Monkey by Dimiter Kotsev – Shosho and The Singing Shoes by Radoslav Spassov are opting for the golden mean between the above extreme trends. Monkey is more successful in this sense, trying to reach out to spectators without undermining their self-esteem, saddening and amusing them at the same time, provoking their deep emotional involvement. The film is theatrically released and we’ll soon have at least a faint idea of how this affects cinema attendance. Monkey is a positive and playful film about growing up. The cultural references and quotations in it are an unburdening jigsaw puzzle of post-modern symbols used to disguise the main dramatic line. Little Iva’s (Radina Borshosh) imagination helps her to cope with an inevitable shock. The performance of all the kids in the movie is in fact traditional to Bulgarian film: unadulterated, moving and lovely.


Raya Peeva as Lea Ivanova

The Singing Shoes also does not shun wider audiences. The movie has an ace up its sleeve in attracting spectators: the incredible story of the iconic jazz singer Lea Ivanova, to whom Bulgarian culture and history as a whole is deeply indebted. Bulgarian film, in particular, periodically does her justice. Structurally though, Radoslav Spasov’s work may have trouble with spectators. Due to the specifics of its story telling the life of Lea Ivanova, the movie depicts several different eras. The periods in the singer’s life are featured by four actresses (Kiara Stolarski, Donna Bangiozova, Raya Peeva, Ernestina Shinova), but dramaturgically, these periods are not proportionally divided. The middle part, which features her in the height of the romance with Eddy Kazassian and her relations with the Bulgarian Communist Party and the secret services, is the most intense. This is where slip-ups begin to creep in: sluggish action and overburdened young actors (Raya Peeva and Julian Petrov), which at times affects their otherwise compact performance. The references to the history of Bulgarian film are auto-hedonism, intended for the guild, but eventually these add up to the excessive length and when it comes to general audiences, the running time is not precisely a manageable watch.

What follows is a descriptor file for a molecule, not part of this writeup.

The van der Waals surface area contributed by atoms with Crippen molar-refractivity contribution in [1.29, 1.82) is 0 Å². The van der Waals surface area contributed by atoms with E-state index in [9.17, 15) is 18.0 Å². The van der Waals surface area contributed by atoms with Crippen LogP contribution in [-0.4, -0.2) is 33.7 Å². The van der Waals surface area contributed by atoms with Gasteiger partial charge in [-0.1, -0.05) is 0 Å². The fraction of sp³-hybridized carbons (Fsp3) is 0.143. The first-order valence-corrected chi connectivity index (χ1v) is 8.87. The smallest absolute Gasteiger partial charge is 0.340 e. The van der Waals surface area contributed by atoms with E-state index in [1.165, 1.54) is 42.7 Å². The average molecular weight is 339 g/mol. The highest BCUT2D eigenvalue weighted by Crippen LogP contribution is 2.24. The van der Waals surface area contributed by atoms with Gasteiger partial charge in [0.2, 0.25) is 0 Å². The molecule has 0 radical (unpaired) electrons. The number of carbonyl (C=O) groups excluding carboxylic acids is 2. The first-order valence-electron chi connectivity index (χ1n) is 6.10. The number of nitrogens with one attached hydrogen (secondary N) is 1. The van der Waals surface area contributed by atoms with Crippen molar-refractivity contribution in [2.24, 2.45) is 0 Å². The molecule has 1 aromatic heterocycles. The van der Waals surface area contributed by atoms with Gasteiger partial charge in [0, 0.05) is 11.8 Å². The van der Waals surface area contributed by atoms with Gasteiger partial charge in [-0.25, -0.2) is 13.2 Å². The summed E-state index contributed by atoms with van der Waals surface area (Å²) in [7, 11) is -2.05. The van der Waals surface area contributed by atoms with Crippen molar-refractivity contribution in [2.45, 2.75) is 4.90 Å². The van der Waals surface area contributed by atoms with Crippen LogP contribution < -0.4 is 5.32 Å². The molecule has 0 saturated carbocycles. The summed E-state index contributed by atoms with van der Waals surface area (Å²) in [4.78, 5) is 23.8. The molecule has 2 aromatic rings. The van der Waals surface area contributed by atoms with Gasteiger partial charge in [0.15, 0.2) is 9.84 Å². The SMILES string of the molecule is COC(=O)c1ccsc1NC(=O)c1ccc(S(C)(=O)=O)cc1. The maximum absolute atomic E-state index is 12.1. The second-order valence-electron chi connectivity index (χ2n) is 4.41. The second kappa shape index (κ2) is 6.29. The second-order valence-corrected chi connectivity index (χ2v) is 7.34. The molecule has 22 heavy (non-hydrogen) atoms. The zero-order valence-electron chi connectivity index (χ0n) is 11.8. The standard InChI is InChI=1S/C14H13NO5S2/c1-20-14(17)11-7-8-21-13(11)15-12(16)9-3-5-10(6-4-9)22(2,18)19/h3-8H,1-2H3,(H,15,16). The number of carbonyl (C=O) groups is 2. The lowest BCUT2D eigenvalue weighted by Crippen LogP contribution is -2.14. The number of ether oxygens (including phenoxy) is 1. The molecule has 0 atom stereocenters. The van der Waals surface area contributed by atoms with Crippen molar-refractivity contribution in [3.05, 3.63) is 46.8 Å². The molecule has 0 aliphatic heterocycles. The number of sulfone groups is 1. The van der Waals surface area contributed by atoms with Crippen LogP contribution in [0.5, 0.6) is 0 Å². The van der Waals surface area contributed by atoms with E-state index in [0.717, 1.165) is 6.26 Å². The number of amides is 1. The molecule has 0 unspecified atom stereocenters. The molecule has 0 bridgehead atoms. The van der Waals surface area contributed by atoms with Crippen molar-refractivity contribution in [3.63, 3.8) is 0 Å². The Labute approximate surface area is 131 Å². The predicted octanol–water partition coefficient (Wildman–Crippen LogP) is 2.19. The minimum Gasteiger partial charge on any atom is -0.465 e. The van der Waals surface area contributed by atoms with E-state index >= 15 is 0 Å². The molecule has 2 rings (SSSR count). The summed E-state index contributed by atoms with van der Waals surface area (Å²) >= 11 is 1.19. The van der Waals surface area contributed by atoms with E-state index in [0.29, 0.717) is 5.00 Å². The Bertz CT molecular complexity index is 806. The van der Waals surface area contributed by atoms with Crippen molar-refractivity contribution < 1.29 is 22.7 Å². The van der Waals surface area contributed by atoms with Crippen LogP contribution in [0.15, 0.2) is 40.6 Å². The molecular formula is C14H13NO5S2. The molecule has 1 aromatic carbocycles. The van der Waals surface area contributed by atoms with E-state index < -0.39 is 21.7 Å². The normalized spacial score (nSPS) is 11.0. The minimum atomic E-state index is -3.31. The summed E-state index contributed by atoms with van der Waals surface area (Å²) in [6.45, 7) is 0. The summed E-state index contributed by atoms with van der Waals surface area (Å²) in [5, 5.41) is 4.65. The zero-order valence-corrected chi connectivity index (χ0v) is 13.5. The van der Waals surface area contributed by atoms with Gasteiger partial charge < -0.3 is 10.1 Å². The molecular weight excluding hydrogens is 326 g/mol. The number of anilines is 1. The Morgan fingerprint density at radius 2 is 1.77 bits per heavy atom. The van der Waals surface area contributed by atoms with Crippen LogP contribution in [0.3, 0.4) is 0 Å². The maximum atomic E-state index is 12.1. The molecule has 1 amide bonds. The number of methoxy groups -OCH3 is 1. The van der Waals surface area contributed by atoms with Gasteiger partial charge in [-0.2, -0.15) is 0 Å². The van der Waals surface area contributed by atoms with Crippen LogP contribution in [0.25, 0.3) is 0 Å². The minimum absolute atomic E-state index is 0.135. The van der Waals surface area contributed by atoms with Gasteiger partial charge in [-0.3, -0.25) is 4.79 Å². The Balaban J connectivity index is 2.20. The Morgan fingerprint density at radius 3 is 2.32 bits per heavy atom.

A scene from Memories of Fear

If creating an impression above that I happen to dislike compiled screenplay structures, I am going to confute it right now. This festival edition’s surprise and my personal favourite was Memories of Fear by Ivan Pavlov, following the uniform way of life of two radically different characters. This is a poetic satire, which does not fit into any of the conventional patterns listed above. The sluggish timelessness in the picture, the life as it happens, is an old, though not nostalgic but rather a critical memory. A colourless and soundless ambience envelops a mosaic of life stories controlled by coppers. Colour, if any, is in the flags, the emblems and the placards. The air of those 45 years under communism has been captured with extreme precision and though enough was allegedly enough, that period is still determining our lives.

So, after the digression, to get back to the question in the title: should we seek the golden mean or a balance between the festival trends and the popular taste of the ever so undemanding mass audience? Ultimately, the awards put things straight: the jury members decided as winners typical festival-oriented films; critics were in favour of abstractions, while audiences voted for a pure all-star comedy. I believe that cinematically, the most worthwhile are the movies that have found a happy medium, failing to receive awards. These have a great deal to show to both types of audiences and their authors have more or less succeeded in finding the golden mean.

Golden Rose 2016: Seeking the golden mean or not?